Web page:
is the theory:
"It is thus necessary that
the individual should finally come to realize that his own ego is
of no importance in comparison with the existence of his nation;
that the position of the individual ego is conditioned solely by
the interests of the nation as a whole ... that above all the
unity of a nation's spirit and will are worth far more than the
freedom of the spirit and will of an individual...."
"This state of mind, which
subordinates the interests of the ego to the conservation of the
community, is really the first premise for every truly human
culture.... The basic attitude from which such activity arises, we
call-to distinguish it from egoism and selfishness-idealism. By
this we understand only the individual's capacity to make
sacrifices for the community, for his fellow men."
These statements were made in our
century by the leader of a major Western nation. His countrymen
regarded his view point as uncontroversial. His political program
implemented it faithfully.
The statements were made by Adolf Hitler. He was explaining the moral philosophy of Nazism.
And here is the ultimate practice (as described by William Shirer in The Rise and Fall
of the Third Reich):
"The gas chambers themselves
[at Auschwitz] and the adjoining crematoria, viewed from a short
distance, were not sinister-looking places at all; it was
impossible to make them out for what they were. Over them were
well-kept lawns with flower borders; the signs at the entrances
merely said BATHS. The unsuspecting Jews thought they were simply
being taken to the baths for the delousing which was customary at
all camps. And taken to the accompaniment of sweet music!
"For there was light music.
An orchestra of 'young and pretty girls all dressed in white
blouses and navy-blue skirts,' as one survivor remembered, had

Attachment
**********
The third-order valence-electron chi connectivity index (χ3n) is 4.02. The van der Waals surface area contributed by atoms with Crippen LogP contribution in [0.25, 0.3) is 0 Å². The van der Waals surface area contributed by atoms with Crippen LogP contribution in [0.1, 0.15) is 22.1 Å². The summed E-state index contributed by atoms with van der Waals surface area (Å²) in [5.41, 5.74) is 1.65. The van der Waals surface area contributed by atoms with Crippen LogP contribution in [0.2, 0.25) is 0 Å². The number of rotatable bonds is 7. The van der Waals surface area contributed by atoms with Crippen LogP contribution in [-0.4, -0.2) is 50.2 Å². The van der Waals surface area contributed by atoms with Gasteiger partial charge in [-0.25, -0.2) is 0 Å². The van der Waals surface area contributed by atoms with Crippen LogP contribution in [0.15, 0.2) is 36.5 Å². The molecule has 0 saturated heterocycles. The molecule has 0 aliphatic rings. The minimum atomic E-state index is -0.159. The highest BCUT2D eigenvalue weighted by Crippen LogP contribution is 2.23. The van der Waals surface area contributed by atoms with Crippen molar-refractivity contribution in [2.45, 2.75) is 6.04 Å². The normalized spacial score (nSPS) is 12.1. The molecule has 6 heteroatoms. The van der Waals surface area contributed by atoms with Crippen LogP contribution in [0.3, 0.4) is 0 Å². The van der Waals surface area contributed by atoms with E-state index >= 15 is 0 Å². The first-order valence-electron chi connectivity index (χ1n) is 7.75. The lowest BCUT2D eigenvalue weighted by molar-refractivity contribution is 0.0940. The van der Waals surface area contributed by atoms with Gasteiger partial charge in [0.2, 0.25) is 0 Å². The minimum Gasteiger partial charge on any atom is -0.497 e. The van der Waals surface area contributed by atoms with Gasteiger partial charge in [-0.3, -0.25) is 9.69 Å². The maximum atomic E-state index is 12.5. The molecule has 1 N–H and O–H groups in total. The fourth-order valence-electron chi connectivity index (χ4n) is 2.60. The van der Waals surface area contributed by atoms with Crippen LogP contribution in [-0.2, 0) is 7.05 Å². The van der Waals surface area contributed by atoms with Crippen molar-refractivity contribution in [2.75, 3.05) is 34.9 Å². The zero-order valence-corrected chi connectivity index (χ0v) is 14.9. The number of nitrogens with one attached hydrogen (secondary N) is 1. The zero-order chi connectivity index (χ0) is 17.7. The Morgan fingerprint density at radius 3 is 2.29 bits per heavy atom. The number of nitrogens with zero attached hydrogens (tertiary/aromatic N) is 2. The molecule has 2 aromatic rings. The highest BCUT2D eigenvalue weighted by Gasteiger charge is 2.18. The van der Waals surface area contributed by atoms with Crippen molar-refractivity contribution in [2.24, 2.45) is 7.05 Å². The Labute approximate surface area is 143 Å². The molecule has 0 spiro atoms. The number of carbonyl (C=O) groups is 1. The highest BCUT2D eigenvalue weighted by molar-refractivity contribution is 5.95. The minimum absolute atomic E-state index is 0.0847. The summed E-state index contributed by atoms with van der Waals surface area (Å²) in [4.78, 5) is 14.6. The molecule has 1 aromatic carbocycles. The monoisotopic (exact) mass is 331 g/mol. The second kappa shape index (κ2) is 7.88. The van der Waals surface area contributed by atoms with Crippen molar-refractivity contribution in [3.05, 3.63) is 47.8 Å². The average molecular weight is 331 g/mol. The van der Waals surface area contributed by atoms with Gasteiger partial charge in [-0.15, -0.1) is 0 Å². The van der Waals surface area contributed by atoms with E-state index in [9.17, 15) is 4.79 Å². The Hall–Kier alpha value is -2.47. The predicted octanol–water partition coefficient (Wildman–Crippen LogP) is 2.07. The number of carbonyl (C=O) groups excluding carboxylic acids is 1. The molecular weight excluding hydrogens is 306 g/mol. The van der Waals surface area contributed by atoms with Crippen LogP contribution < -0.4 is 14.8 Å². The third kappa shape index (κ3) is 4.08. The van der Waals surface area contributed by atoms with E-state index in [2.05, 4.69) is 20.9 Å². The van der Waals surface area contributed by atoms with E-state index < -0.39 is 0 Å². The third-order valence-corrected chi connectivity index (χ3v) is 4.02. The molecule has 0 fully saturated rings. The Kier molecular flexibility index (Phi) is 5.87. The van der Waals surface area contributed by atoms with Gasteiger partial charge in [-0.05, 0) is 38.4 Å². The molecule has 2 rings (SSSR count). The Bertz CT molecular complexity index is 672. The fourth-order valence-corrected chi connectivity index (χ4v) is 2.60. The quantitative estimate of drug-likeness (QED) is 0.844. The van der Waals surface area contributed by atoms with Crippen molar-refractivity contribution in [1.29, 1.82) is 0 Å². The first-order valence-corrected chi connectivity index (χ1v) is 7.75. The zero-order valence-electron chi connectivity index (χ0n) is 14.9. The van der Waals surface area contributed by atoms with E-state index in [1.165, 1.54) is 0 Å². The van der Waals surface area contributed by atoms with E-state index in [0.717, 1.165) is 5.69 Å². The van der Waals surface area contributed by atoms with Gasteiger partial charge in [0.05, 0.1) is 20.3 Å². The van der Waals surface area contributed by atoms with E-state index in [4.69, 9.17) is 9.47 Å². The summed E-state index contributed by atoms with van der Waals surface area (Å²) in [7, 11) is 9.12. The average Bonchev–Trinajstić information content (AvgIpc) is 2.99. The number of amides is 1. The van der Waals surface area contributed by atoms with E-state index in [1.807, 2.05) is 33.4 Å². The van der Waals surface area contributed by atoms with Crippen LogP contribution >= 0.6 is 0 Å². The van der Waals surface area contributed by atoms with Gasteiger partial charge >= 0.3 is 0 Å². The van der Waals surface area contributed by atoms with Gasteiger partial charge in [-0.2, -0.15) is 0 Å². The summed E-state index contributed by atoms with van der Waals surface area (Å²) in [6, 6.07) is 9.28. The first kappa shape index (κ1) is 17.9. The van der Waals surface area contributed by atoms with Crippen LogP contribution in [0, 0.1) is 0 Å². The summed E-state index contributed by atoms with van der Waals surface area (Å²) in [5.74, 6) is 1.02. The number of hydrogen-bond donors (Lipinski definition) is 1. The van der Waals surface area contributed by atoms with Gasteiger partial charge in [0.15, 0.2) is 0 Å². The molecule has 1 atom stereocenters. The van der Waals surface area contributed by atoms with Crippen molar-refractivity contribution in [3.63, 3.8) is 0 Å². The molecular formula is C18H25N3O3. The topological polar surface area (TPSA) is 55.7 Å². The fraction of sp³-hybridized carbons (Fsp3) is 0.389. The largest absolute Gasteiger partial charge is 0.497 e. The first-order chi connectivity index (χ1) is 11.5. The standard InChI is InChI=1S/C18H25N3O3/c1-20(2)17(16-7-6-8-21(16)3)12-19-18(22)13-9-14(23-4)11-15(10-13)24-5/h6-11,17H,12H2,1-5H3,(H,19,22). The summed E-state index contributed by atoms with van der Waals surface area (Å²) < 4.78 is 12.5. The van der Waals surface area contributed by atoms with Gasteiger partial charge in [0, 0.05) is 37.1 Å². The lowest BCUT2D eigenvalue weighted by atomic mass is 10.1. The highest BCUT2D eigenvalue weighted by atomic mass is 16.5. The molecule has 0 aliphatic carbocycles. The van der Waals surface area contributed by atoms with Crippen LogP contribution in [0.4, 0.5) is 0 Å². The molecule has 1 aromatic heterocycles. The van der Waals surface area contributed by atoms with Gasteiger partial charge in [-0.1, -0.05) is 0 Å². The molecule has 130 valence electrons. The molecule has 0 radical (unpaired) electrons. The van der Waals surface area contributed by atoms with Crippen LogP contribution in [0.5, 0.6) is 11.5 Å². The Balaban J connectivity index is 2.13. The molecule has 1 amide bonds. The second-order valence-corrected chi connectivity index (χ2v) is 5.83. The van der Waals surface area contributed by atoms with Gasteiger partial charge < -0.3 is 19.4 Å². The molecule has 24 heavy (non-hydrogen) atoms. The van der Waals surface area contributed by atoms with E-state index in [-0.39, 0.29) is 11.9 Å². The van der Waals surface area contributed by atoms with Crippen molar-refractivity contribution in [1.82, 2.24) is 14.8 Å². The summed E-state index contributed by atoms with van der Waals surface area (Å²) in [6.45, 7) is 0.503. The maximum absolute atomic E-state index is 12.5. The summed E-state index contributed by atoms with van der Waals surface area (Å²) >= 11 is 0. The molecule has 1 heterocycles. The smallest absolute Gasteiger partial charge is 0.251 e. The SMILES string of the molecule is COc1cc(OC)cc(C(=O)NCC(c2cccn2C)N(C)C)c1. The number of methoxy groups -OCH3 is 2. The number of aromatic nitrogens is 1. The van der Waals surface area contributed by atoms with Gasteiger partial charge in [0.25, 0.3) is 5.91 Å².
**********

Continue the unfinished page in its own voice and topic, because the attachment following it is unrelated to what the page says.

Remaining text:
been formed from among the inmates. While the selection was being
made for the gas chambers this unique musical ensemble played gay
tunes from The Merry Widow and Tales of Hoffmann. Nothing
and somber from Beethoven. The death marches at Auschwitz were
sprightly and merry tunes, straight out of Viennese and Parisian
"To such music, recalling as
it did happier and more frivolous times, the men, women and
children were led into the 'bath houses,' where they were told to
undress preparatory to taking a 'shower.' Sometimes they were even
given towels. "Once they were inside the 'shower-room' — and perhaps this was the first moment that they may
have suspected some thing was amiss, for as many as two thousand
of them were packed into the chamber like sardines, making it
difficult to take a bath — the massive door was slid shut, locked
and hermetically sealed. Up above where the well-groomed lawn and
flower beds almost concealed the mushroom-shaped lids of vents
that ran up from the hall of death, orderlies stood ready to drop
into them the amethyst-blue crystals of hydrogen cyanide....
watching from blocks nearby remembered how for a time the signal
for the orderlies to pour the crystals down the vents was given by
a Sergeant Moll. 'Na, gib ihnen schon zu fressen' ('All right,
give 'em something to chew on'), he would laugh and the crystals
would be poured through the openings, which were then sealed.
portholes the executioners could watch what happened. The naked
prisoners below would be looking up at the showers from which no
water spouted or perhaps at the floor wondering why there were no
drains. It took some moments for the gas to have much effect. But
soon the inmates became aware that it was issuing from the
perforations in the vents. It was then that they usually panicked,
crowding away from the pipes and finally stampeding toward the
huge metal door where, as Reitlinger puts it, 'they piled up in one
blue clammy blood-spattered pyramid, clawing and mauling each
other even in death.' "
Excerpted from chapter 1 of Leonard Peikoff's The